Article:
"He came down dressed. No doubt he's run up to her again."
Stepan Arkadyevitch guessed right. Levin had run up again to his
wife to ask her once more If she forgave him for his idiocy
yesterday, and, moreover, to beg her for Christ's sake to be more
careful. The great thing was for her to keep away from the
children--they might any minute push against her. Then he had
once more to hear her declare that she was not angry with him for
going away for two days, and to beg her to be sure to send him a
note next morning by a servant on horseback, to write him, if it
were but two words only, to let him know that all was well with
Kitty was distressed, as she always was, at parting for a couple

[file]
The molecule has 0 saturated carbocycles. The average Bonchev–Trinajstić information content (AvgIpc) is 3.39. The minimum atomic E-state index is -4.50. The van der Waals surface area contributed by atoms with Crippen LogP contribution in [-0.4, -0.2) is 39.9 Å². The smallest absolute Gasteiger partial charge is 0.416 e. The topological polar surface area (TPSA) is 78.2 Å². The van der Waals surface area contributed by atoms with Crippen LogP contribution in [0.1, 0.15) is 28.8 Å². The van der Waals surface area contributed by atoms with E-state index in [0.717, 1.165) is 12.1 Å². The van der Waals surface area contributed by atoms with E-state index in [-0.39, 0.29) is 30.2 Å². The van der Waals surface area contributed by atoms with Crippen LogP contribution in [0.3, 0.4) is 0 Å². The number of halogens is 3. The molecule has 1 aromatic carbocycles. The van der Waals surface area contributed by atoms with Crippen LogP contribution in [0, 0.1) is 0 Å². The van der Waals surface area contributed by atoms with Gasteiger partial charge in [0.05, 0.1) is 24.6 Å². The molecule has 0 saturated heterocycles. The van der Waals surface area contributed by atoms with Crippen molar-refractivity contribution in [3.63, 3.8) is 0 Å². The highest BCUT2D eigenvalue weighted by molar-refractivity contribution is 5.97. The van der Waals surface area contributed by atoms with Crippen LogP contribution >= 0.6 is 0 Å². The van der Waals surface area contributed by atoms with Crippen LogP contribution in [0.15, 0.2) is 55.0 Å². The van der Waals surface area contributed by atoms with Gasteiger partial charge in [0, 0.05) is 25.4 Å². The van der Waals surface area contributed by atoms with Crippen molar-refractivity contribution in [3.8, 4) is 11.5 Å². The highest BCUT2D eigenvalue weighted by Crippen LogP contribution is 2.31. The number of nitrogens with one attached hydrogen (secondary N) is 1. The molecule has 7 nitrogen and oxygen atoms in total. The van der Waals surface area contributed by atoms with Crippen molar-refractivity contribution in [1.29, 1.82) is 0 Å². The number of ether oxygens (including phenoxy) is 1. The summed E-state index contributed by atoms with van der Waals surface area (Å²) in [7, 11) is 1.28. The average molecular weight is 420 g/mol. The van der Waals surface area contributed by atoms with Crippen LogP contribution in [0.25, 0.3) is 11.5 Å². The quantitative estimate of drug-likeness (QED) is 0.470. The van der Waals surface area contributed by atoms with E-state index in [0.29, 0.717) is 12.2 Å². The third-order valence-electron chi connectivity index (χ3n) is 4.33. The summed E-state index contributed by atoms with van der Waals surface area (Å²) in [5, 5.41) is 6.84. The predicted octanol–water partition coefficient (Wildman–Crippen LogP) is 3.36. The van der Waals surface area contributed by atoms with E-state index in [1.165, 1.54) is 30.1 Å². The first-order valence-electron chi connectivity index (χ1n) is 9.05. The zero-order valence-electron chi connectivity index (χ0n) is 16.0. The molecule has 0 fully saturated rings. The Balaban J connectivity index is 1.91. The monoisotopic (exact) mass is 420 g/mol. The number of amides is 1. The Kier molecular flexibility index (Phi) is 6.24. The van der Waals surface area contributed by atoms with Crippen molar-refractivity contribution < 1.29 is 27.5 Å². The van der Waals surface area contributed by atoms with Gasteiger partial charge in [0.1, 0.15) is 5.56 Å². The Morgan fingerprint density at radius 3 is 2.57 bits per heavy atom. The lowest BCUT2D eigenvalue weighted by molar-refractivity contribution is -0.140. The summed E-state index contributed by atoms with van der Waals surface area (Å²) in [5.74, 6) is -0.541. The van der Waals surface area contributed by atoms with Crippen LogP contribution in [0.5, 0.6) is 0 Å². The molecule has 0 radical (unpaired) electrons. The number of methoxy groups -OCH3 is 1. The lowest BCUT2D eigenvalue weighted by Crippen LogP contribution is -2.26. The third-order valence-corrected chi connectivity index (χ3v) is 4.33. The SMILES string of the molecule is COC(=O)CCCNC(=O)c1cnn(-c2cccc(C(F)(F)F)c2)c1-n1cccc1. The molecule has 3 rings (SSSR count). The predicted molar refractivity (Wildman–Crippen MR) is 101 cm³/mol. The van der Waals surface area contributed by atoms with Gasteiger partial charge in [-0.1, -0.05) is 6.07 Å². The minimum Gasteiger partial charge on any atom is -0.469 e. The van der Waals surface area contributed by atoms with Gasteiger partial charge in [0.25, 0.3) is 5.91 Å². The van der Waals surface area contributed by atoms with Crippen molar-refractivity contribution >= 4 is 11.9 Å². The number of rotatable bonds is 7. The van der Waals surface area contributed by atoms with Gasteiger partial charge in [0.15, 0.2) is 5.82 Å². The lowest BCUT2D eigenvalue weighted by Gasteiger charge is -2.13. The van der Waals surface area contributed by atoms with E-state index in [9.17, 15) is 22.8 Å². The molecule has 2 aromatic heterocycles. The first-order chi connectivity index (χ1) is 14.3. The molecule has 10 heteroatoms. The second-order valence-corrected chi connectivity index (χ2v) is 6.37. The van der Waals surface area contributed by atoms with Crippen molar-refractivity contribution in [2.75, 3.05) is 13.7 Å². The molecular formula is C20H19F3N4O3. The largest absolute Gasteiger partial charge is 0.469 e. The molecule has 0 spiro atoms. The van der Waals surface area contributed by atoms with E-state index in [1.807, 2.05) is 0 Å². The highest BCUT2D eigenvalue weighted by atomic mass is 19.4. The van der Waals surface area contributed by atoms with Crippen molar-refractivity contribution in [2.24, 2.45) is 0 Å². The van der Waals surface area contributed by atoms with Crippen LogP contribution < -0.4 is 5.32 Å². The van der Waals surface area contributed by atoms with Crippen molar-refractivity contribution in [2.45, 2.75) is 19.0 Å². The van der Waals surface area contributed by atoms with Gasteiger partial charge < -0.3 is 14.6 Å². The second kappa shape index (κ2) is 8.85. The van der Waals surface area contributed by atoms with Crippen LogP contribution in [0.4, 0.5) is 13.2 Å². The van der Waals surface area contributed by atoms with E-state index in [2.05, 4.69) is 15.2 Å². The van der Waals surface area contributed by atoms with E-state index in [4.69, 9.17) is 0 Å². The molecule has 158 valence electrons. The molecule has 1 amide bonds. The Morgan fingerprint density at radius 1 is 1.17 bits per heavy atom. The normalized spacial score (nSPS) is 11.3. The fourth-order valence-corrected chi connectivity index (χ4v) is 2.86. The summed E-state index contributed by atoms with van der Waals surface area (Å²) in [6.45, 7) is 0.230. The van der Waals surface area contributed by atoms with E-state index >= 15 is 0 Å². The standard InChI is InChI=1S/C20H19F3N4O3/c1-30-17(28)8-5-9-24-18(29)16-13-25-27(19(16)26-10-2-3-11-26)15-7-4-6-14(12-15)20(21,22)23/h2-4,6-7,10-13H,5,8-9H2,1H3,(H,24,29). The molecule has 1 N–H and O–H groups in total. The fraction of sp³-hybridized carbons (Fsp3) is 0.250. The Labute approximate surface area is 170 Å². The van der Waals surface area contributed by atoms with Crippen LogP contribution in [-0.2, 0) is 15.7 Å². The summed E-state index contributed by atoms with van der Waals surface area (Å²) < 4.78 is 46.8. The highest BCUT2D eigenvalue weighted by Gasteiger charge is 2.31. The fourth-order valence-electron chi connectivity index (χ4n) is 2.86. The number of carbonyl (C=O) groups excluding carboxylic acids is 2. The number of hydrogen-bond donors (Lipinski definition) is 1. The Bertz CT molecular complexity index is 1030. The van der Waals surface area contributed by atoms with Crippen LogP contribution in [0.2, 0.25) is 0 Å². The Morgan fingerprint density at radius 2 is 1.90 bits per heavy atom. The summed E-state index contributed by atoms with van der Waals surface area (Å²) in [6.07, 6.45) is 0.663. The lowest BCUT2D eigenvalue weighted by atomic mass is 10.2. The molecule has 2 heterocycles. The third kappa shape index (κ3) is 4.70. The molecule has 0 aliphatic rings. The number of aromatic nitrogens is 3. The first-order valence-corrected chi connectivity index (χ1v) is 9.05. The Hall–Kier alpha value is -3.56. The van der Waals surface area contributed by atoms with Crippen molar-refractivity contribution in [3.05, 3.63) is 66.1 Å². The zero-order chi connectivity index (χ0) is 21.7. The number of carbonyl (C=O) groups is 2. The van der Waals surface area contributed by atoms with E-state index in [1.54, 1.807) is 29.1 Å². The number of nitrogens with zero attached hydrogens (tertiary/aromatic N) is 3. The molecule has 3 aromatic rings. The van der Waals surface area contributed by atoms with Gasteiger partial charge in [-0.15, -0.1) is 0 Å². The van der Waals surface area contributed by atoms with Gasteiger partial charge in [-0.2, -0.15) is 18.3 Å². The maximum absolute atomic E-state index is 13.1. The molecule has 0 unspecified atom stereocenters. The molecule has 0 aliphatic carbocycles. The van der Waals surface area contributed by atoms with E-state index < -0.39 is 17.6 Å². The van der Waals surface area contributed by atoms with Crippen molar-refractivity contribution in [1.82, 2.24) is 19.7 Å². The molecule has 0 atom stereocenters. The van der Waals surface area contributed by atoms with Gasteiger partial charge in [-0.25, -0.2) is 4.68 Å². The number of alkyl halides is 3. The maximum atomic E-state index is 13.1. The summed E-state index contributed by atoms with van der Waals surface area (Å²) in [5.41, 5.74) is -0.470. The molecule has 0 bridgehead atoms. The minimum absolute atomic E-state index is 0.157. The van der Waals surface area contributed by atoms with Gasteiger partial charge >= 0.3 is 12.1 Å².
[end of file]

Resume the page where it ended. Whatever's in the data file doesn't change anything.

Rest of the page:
of days from her husband, but when she saw his eager figure,
looking big and strong in his shooting-boots and his white
blouse, and a sort of sportsman elation and excitement
incomprehensible to her, she forgot her own chagrin for the sake
of his pleasure, and said good-bye to him cheerfully.
"Pardon, gentlemen!" he said, running out onto the steps. "Have
you put the lunch in? Why is the chestnut on the right? Well,
it doesn't matter. Laska, down; go and lie down!"
"Put it with the herd of oxen," he said to the herdsman, who was
waiting for him at the steps with some question. "Excuse me,
here comes another villain."
Levin jumped out of the wagonette, in which he had already taken
his seat, to meet the carpenter, who came towards the steps with
a rule in his hand.
"You didn't come to the counting house yesterday, and now you're
detaining me. Well, what is it?"
"Would your honor let me make another turning? It's only three
steps to add. And we make it just fit at the same time. It will
be much more convenient."